Lower bound on comparison-based sorting

I have a question from one of the exercises in CLRS.

Show that there is no comparison sort whose running time is linear for at least half of the $ n!$ inputs of length $ n$ . What about a fraction of $ 1/n$ of the inputs of length $ n$ ? What about a fraction $ 1/2^n$ ?

I have arrived at the step where for a linear time sorter, there will we $ 2^n$ nodes in the decision tree, which is smaller than the $ n!$ leaves so this is a contradiction but I am unsure of how to formally write out the proof and extend it to the other fractions? The question also states that "for at least half of the $ n!$ inputs of length $ n$ ". I do not quite understand how it affects the number of leaves in the decision tree as any input of length $ n$ will have $ n!$ possible permutations.

Can an algorithm complexity be lower than its tight low bound / higher than its tight high bound?

The worst case time complexity of a given algorithm is $ \theta(n^3logn)$ .
Is it possible that the worst time complexity is $ \Omega(n^2)$ ?
Is it possible that the worst time complexity is $ O(n^4)$ ?
The average time complexity is $ O(n^4)$ ?

IMO it is possible as long as you control the constant $ c$ , but then what’s the point of mentioning any other bound than the tight bounds?

Tight upper bound for forming an $n$ element Red-Black Tree from scratch

I learnt that in a order-statistic tree (augmented Red-Black Tree, in which each node $ x$ contains an extra field denoting the number of nodes in the sub-tree rooted at $ x$ ) finding the $ i$ th order statistics can be done in $ O(lg(n))$ time in the worst case. Now in case of an array representing the dynamic set of elements finding the $ i$ th order statistic can be achieved in the $ O(n)$ time in the worst case.[ where $ n$ is the number of elements].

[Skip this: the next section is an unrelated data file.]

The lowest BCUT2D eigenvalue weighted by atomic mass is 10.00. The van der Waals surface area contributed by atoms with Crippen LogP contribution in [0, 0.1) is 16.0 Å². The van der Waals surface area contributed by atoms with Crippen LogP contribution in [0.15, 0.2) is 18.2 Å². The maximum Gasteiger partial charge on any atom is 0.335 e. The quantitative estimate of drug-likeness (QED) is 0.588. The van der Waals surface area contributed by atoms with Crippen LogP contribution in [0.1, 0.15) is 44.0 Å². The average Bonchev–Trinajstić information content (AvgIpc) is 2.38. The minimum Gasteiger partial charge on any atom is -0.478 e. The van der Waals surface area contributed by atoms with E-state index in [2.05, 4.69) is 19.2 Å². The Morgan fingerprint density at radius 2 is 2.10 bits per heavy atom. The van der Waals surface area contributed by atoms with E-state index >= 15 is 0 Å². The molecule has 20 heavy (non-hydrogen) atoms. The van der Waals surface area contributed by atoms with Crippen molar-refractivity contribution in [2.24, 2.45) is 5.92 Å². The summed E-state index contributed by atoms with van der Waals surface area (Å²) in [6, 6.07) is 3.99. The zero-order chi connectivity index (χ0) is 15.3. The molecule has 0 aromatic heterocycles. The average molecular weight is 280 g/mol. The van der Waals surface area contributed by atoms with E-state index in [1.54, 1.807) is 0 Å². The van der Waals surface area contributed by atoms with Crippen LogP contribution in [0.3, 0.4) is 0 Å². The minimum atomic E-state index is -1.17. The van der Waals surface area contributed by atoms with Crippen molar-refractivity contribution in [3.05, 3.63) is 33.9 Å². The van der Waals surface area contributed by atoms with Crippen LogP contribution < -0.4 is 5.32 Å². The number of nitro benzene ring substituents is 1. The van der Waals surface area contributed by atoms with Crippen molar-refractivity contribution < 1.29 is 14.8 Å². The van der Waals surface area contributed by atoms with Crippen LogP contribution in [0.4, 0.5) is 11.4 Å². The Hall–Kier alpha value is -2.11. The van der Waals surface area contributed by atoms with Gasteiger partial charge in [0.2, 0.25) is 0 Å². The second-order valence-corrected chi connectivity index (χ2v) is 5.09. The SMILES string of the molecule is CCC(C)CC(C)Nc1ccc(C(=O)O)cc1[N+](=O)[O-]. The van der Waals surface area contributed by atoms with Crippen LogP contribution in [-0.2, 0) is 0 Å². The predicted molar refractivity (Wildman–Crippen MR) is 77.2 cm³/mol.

Now I felt like finding a tight upper bound for forming an $ n$ element Red-Black Tree so that I could comment about which alternative is better : "maintain the set elements in an array and perform query in $ O(n)$ time" or "maintaining the elements in a Red-Black Tree (formation of which takes $ O(f(n))$ time say) and then perform query in $ O(lg(n))$ time".

So a very rough analysis is as follows, inserting an element into an $ n$ element Red-Black Tree takes $ O(lg(n))$ time and there are $ n$ elements to insert , so it takes $ O(nlg(n))$ time. Now this analysis is quite loose as when there are only few elements in the Red-Black tree the height is quite less and so is the time to insert in the tree.

I tried to attempt a detailed analysis as follows (but failed however):

Let while trying to insert the $ j=i+1$ th element the height of the tree is atmost $ 2.lg(i+1)+1$ . For an appropriate $ c$ , the total running time,